New data available from the Parker Solar Probe made the research possible. The probe provided magnetic field measurements and plasma measurements at high resolution, in never-before-seen proximity to the Sun. Toth used observations of the density, velocity, temperature and magnetic field to inform his research.
“That was very important, because not only did we see that the magnetic field oscillates, but we also saw that the velocity of the plasma oscillate, and they oscillate together. So, they are proportionate to each other,” said Toth. “If you only measure the magnetic field or you only measure the plasma, we couldn’t establish this relationship.”
The main goal of the Parker Solar Probe was to figure out how the solar wind is heated and accelerated, flying close enough to the Sun to observe the phenomena.
“The Parker Solar Probe proved that what we believed was not quite right. Now, we have a better understanding about what was observed and how it formed,” said Toth. “The next step is to see if this changes our theory of the solar wind. It could well change our models.”
The main application of these models is to predict space weather, in order to better understand the heliosphere and to prepare for the powerful impacts space weather events can have on spacecraft, radio communication, GPS, and even the electric power grid. Already, researchers at the University of Michigan and beyond are collaborating on the Space Weather Modeling Framework, which aims to provide better forecasting for space weather events.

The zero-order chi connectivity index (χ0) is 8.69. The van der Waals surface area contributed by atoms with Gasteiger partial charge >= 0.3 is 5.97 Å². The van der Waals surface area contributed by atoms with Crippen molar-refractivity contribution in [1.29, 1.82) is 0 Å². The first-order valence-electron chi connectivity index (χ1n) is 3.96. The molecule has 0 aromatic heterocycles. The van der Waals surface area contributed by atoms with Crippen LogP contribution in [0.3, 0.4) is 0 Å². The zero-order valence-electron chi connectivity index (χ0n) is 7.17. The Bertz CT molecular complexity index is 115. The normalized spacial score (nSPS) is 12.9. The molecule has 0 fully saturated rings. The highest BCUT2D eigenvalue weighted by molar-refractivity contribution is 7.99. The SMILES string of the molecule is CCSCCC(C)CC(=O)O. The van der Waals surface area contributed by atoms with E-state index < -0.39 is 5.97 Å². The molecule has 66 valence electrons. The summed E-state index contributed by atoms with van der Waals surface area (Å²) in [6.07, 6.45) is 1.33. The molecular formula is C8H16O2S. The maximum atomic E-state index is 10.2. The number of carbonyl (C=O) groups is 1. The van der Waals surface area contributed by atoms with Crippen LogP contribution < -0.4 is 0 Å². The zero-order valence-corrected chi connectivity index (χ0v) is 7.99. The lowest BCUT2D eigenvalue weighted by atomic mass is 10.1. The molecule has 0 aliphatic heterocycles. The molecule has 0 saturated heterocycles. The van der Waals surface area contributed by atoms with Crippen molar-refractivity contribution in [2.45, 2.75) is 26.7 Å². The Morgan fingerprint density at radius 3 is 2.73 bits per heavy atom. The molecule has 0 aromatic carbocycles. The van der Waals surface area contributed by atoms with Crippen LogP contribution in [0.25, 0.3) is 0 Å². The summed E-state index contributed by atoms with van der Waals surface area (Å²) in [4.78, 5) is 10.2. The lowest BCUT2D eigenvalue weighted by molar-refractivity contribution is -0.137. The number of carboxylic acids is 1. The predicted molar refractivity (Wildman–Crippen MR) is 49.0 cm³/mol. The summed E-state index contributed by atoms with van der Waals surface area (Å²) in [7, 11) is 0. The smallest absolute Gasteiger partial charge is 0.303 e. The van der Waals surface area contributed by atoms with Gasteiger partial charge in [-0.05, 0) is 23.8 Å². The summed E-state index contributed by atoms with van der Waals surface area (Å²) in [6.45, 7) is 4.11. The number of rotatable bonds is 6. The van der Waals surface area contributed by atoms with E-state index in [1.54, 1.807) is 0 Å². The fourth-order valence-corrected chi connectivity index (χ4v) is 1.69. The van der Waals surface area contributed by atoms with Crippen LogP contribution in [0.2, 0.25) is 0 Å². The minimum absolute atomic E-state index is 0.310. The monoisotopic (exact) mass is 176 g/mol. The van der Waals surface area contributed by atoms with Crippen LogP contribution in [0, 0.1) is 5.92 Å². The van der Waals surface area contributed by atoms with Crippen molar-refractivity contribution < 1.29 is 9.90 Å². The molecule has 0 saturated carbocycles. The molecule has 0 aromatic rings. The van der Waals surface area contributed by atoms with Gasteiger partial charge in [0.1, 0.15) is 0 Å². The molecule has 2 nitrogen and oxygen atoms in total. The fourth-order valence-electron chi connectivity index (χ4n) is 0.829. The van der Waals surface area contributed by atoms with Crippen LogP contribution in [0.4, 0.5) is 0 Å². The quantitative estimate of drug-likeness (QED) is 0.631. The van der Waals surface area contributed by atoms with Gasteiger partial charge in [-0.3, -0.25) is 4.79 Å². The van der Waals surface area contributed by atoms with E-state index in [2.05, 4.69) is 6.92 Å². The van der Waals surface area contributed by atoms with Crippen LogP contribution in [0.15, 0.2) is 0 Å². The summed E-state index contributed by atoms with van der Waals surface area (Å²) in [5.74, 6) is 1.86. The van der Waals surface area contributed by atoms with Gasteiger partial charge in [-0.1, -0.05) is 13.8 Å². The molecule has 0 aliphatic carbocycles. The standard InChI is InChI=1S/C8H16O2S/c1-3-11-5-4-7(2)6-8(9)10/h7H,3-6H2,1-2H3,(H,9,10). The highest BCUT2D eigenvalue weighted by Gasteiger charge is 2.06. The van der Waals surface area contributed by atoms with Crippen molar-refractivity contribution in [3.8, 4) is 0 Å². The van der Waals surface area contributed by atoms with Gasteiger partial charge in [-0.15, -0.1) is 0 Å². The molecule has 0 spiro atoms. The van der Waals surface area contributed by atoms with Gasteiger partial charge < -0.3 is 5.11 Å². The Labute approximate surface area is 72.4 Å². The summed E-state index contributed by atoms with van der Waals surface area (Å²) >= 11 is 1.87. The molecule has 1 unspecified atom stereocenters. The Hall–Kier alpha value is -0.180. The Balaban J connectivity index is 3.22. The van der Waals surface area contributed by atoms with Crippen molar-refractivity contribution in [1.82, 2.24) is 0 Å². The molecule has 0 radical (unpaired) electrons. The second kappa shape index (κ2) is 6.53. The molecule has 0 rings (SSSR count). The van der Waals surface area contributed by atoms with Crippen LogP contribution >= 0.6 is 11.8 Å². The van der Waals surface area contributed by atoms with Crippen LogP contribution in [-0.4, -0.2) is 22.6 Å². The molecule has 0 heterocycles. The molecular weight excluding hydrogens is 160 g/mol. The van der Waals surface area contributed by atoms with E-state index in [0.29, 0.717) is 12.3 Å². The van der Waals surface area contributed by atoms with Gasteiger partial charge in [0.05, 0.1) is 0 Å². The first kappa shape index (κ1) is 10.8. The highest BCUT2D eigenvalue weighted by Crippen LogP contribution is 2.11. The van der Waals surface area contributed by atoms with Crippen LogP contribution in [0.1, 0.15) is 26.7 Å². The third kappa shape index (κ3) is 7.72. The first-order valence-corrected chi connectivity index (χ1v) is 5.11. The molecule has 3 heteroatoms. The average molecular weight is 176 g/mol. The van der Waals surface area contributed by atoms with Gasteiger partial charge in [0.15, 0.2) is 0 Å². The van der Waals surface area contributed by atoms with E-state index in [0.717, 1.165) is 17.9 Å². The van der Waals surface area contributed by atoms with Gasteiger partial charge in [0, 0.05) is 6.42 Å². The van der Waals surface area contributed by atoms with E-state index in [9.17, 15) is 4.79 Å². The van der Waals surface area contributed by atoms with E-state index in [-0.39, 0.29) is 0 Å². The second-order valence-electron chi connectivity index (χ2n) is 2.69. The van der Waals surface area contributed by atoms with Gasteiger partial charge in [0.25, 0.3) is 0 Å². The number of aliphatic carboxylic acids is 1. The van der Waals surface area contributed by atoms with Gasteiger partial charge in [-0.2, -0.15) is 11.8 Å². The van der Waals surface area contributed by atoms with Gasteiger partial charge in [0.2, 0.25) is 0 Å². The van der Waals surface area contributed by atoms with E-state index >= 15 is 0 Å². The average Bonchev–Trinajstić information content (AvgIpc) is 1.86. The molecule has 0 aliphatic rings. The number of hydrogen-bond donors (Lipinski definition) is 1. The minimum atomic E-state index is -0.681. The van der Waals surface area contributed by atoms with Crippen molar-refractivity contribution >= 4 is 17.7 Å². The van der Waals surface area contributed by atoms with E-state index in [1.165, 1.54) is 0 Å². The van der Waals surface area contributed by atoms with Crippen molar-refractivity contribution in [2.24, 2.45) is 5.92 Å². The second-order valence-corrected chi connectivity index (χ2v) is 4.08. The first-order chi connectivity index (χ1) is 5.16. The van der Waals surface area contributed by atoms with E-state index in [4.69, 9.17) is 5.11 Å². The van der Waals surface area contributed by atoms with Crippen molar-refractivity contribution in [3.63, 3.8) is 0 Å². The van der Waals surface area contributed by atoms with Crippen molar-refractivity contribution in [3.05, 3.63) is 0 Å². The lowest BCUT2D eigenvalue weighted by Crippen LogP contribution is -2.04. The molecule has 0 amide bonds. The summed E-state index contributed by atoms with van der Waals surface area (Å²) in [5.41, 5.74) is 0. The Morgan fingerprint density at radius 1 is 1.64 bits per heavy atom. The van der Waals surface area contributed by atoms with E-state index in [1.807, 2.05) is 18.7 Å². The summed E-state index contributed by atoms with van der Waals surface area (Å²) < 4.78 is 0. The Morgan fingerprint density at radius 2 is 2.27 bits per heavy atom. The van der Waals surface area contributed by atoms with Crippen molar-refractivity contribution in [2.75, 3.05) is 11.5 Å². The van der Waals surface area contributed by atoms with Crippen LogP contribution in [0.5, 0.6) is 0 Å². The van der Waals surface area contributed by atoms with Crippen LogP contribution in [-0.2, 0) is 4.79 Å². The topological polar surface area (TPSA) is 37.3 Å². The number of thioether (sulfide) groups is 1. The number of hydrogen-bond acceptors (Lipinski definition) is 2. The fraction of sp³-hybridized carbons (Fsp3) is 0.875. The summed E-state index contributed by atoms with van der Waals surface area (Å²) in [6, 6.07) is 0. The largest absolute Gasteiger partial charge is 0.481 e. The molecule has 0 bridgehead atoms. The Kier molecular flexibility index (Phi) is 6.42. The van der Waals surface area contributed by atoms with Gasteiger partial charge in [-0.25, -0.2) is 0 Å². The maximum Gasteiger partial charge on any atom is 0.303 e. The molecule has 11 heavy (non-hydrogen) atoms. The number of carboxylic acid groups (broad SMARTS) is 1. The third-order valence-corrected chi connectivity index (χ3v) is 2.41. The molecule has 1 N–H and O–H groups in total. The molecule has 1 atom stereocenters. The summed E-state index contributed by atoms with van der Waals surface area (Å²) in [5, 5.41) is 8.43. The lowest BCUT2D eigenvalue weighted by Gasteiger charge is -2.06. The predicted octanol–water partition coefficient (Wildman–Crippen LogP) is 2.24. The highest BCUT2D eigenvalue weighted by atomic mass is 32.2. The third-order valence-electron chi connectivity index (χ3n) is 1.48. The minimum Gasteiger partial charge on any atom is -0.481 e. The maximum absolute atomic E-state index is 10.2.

“This is an essential ingredient for future development of the space weather and solar wind models, and how the switchbacks can be included,” said van der Holst. “You need, first, a mathematical framework and an understanding of the switchbacks, before you can have a more complete picture of how to incorporate it in the solar wind model and explain the coronal heating mechanism.”
One of the current models in the Space Weather Modeling Framework is the Alfven Wave Solar-atmosphere Model (AWSoM), which aims to unravel the mysteries of Alfven waves.
“In the modeling we have now, we assume essentially that Alfven waves are responsible for coronal heating,” said van der Holst. “This new theory fits nicely into that framework.”
The new research provides a better understanding of how magnetic switchbacks are formed, which could lead to a deeper understanding of the turbulence in the solar wind, heating in the inner heliosphere, and eventually, better space weather models.
“There are two main directions that we can take this work,” said Toth. “We want to do the full three-dimensional numerical modeling of switchbacks expanding the work to include turbulence. Then, we want to study how the formation of the switchbacks changes the theory of Alfven wave heating.”